Nunavut contains less than 200 km of the Great Trail. The majority of that is the Itijjagiaq (Inuktitut for “over the land”) Trail which begins on the southern shore of Frobisher Bay. Rugged and unmarked, this trail is not for the inexperienced hiker. It is rough, rocky, and includes frigid stream crossings.
You can do the trail entirely on foot or boat down the Soper River. By river, it takes 4-5 days; by trail 7-8. Generally, people start at Iqaluit and head towards Kimmirut. Apparently, this is the simplest way to go, logistically speaking.
This trail is frequented by ATVs as it is the main connection between Iqaluit and Kimmirut. The weather can be temperamental, as severe storms can blow in during any season. It is quite cold near the coast, though the temperature will increase a little as you get inland. You are required to carry GPS equipment while hiking the Itijjagiaq.
All that said, it looks like a beautiful place to hike in the summer. Historically an Inuit caribou hunting route, there are many kinds of wildlife to see (mainly predators including peregrine falcons, foxes, wolves, bears). Apparently in the summer it is rife with berries for picking, and the views over the land and water look absolutely incredible.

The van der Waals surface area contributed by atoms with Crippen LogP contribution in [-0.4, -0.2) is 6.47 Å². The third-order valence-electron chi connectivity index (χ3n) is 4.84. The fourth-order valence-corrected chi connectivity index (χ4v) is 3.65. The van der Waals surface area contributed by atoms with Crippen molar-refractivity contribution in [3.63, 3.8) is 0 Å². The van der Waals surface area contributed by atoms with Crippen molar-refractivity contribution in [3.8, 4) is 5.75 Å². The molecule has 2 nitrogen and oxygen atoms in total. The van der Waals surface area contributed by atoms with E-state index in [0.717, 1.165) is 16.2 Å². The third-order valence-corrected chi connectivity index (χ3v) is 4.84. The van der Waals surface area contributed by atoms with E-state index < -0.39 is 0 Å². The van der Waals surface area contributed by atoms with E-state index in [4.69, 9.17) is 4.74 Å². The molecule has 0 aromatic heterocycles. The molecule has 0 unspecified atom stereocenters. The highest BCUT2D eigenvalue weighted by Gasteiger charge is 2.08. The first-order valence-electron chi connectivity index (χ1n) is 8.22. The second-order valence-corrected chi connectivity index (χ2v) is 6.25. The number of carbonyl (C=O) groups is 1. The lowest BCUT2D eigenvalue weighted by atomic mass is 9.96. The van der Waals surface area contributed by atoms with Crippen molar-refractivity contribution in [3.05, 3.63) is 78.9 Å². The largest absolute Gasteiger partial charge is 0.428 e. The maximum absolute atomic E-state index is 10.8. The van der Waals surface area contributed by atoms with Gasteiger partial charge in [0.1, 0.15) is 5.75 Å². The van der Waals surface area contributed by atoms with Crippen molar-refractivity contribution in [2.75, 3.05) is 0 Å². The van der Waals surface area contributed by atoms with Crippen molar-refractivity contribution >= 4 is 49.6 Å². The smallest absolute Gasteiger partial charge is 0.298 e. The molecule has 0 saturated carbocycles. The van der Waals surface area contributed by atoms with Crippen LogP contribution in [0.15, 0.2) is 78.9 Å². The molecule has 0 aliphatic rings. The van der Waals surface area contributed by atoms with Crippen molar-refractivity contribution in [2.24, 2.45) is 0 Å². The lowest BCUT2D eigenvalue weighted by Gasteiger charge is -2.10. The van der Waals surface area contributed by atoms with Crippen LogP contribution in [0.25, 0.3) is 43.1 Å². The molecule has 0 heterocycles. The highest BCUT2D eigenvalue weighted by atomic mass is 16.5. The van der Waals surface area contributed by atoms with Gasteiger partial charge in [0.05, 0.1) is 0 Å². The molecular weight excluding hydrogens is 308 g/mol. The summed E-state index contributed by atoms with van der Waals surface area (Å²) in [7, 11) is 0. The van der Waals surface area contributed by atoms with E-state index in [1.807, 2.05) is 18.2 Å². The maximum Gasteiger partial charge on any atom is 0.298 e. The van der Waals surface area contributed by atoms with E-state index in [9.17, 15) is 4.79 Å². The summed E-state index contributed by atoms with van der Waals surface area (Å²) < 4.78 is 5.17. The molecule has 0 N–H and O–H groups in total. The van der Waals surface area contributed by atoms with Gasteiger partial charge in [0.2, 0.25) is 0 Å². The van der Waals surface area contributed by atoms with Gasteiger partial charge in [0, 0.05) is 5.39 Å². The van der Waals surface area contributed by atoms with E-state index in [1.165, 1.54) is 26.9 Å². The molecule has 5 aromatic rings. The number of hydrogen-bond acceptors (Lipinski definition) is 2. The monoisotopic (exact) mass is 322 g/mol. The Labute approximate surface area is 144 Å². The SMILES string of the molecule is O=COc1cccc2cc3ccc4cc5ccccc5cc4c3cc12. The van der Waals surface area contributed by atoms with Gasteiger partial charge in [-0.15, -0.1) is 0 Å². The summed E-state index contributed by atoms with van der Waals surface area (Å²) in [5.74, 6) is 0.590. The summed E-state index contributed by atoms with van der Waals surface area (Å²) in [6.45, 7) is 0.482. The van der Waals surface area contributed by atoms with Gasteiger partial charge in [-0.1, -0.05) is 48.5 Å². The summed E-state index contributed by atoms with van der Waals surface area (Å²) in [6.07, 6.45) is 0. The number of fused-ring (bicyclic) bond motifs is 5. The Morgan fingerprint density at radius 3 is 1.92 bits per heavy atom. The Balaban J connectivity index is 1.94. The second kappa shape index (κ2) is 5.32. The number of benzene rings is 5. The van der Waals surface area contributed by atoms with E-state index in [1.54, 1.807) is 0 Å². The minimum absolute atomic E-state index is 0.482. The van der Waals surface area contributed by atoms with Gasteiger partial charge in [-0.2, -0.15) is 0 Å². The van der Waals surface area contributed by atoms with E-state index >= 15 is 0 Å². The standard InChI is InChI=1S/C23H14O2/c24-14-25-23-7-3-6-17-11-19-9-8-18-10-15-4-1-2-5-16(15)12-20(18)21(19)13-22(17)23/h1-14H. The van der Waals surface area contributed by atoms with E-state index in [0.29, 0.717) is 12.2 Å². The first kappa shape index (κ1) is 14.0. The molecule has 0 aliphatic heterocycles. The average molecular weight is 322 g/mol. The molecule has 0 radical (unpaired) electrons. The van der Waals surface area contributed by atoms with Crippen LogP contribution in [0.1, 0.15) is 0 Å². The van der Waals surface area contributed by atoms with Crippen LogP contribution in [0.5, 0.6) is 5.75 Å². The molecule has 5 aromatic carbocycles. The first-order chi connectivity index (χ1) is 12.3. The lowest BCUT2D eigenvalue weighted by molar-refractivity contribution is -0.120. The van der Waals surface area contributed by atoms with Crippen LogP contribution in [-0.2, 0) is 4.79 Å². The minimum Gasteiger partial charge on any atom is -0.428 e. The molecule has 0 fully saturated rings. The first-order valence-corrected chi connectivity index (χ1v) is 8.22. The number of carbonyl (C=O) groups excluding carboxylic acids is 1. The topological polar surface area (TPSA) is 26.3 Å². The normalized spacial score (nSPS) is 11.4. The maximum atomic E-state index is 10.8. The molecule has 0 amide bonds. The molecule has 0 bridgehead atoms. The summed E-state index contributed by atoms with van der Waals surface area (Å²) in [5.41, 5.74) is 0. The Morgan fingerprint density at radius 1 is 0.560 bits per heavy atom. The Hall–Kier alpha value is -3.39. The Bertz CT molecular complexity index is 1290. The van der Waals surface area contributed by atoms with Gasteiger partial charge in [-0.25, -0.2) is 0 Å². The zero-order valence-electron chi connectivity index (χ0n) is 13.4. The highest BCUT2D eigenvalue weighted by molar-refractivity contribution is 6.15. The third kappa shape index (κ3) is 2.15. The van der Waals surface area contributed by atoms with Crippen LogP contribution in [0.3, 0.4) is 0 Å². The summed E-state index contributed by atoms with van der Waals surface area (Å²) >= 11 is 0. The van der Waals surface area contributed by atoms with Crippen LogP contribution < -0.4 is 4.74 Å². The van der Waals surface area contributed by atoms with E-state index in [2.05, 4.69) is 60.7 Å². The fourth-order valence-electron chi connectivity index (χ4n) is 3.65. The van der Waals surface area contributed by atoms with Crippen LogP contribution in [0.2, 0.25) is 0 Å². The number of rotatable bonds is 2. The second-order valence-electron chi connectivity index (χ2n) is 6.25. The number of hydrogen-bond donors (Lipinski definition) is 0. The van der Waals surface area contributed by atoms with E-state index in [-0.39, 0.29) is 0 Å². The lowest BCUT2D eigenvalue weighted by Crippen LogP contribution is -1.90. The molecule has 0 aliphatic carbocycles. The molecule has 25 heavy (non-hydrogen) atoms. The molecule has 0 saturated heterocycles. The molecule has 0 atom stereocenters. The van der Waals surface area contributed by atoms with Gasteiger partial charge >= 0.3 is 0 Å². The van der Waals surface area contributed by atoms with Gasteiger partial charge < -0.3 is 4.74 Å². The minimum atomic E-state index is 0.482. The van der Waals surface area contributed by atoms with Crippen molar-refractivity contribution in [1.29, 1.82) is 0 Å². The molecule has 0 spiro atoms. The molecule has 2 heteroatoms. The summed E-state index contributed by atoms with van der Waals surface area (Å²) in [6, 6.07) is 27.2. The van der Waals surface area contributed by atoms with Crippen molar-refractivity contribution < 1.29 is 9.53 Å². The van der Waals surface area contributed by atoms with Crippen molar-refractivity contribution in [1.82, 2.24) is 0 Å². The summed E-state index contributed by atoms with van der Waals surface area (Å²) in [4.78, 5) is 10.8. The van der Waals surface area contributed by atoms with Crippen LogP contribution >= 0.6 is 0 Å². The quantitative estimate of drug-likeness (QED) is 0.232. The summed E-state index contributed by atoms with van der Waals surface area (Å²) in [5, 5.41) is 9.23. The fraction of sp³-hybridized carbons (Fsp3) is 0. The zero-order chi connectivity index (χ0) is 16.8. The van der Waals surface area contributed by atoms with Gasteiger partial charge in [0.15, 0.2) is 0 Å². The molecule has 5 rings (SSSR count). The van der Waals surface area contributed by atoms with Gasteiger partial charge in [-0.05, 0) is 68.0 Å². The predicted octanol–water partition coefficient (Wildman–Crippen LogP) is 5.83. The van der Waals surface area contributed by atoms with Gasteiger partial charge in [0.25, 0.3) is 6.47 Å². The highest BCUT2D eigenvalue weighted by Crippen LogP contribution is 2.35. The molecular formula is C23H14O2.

|Section||Distance (km)||Type||Managing Body|
|Itijjagiaq Trail||143.11||Natural Trail||Nunavut Parks|
|Iqaluit and Connection to Itijjagiaq Trail||33.72||Natural Trail, Water Trail||Nunavut Parks|
In order to get to the Itijjagiaq trail, it is necessary to take a boat ride to the southern tip of Baffin Island, on Frobisher Bay. The Unikkaarvik Visitor Center in Iqaluit can suggest licensed outfitters who can provide this service.
There are between nine emergency shelters along the trail where you can stay.
You need to register at the Unikkaarvik Visitor Center or at the Katannilik Park Center in Kimmirut before entering Katannilik Territorial Park, and there is a trail guide available at both of these locations. This essential guide includes topographical maps, emergency shelters, park protocol and regulations, and points of interest. You can find contact information for those visitor centres here.
Nunavut Tourism lists these outfitters/services for planning trips to their territory.